Tuesday, November 7, 2017

November Market Report for New Canaan and Fairfield County

We are having a very good Fall market here in New Canaan, not just in comparison to 2016. This chart makes it apparent that 2014 and 2015 were exceptional years and that 13 sales is more typical.

This chart of cumulative house and condo sales over the last ten years is a more sobering view. 216 single family house sales and 43 condo sales is fairly typical and last year was particularly poor here.

279 Active House listings is too many. This number has doubled from 145 back in 2000 and about 220 in 2013. The number of people in New Canaan has remained unchanged in the last 20 years so why has the number of active listings doubled? A good deal of this has to do with the financial and tax situation in Connecticut. There are many more opportunistic sellers than there were 10 years ago.

The number that jumps out on this chart is the number of closings under $1 million, up 147% year over year.  There is always a buyer for a relatively inexpensive home in this market, given the high quality schools and low taxes. So why did that number jump this year? One factor could be the relatively low number of inexpensive rentals on the market. When faced with limited options to rent many people opted to purchase instead. A second factor is the increase in inventory. Given the record levels of inventory, and the relative stability of prices and low interest rates, buyers did respond.

There is still 6 years of inventory above $5 million. This has to come back into balance. The number of active listings under $1 million is only 41 which makes it unlikely that we can sustain the current level of sales of 52. In the $1-2 million category we have about 1 year of inventory and that is a balanced market. 

Ah, condominiums. The condo market follows the housing market. When houses are selling then it produces buyers for our condo market. As we can see in the chart above there are sales at all levels in the condo market, and the current level of about 4 condo sales per month is consistent with condo performance over the last ten years. We expect that the increased volume in the housing market will result in higher median prices in the condo market.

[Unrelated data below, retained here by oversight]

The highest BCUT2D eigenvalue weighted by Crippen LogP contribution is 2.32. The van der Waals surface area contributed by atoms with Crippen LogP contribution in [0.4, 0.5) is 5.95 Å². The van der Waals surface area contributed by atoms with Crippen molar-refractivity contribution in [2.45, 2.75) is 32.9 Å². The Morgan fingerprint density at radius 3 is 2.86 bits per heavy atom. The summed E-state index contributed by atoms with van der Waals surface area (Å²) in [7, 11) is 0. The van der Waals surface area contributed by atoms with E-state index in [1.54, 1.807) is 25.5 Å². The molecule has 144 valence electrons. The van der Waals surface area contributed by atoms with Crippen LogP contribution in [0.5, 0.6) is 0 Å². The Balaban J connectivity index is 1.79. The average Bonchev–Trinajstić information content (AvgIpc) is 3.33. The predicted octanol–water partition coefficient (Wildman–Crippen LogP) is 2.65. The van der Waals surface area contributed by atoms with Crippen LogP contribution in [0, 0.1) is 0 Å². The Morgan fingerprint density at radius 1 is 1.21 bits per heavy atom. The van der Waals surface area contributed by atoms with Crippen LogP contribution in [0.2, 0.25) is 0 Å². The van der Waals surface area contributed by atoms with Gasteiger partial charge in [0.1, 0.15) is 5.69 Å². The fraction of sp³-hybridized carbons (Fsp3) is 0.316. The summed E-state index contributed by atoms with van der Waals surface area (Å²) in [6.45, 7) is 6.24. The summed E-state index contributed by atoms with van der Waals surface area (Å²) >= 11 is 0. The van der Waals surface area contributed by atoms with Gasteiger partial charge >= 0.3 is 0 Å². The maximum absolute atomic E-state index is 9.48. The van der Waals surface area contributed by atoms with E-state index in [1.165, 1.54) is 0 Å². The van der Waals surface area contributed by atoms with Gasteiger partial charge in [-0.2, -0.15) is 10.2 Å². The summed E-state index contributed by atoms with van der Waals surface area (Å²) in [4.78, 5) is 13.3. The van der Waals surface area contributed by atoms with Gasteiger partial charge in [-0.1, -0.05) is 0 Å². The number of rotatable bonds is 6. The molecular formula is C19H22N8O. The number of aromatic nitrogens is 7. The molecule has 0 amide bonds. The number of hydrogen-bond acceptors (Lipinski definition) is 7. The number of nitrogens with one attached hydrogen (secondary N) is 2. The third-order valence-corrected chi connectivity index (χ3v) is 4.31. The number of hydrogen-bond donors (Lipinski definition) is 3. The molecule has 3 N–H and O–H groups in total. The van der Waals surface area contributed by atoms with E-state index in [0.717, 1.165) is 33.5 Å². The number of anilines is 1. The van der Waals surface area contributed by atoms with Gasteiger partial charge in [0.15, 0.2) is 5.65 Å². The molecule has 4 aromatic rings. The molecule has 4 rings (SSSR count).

What's wrong with Greenwich? Nothing. A 5% drop in volume is statistically insignificant because they had a relatively strong year last year. Prices are now $300,000 higher than New Canaan and Darien and this could account for the drop in volume. As I recall the prices were much tighter between the three towns a year ago. What is significant are the large increases in volume in 4 markets and small increases in volume in another 5 markets.

Inventory keeps climbing. While it is true that we're having a brief respite after hitting new records again in 2016, inventory levels are still much too high and reflect a whole generation of opportunistic sellers. Rather than settle into a home for 20 years people are much more willing to regard their primary home as an investment (and take a profit when it is presented).

This chart shows the seasonality of the number of listings is still a factor, with the peak number of listings in June before all of the pending Spring transactions have cleared.

The volatility in the November December months comes from houses coming off of inventory for the Christmas holidays. 

The absorption rate dives between November and January as people take a break from the market and pull their houses off with the expectation of re-listing in February or March. By May everything is back on the market and the number of sales outpaces the addition of new listings.

Ninety five percent is typical for the ratio between listing prices and selling prices. We have found that buyers will not typically make credible opening offers below 90% of asking price and prices tend to settle at the mid-point of the bid and the ask, 95%  What is far more instructive is the ratio to original list price which is consistently below 90% for the first time in recent memory.

Monday, November 6, 2017

New Canaan Advertiser Endorsement for Town Council 2017

NewCanaanite.com Endorsements for Town Council 2017

Seven candidates—four Republicans and three Democrats—are vying for six Town Council seats that are up for election on Tuesday.
For reasons listed below, I am endorsing three Republicans—John Engel, Rich Townsend and Tom Butterworth—and three Democrats—Sven Englund, Colm Dobbyn and Liz Donovan.
Two candidates, incumbents Engel and Englund, most clearly have earned re-election to the legislative body.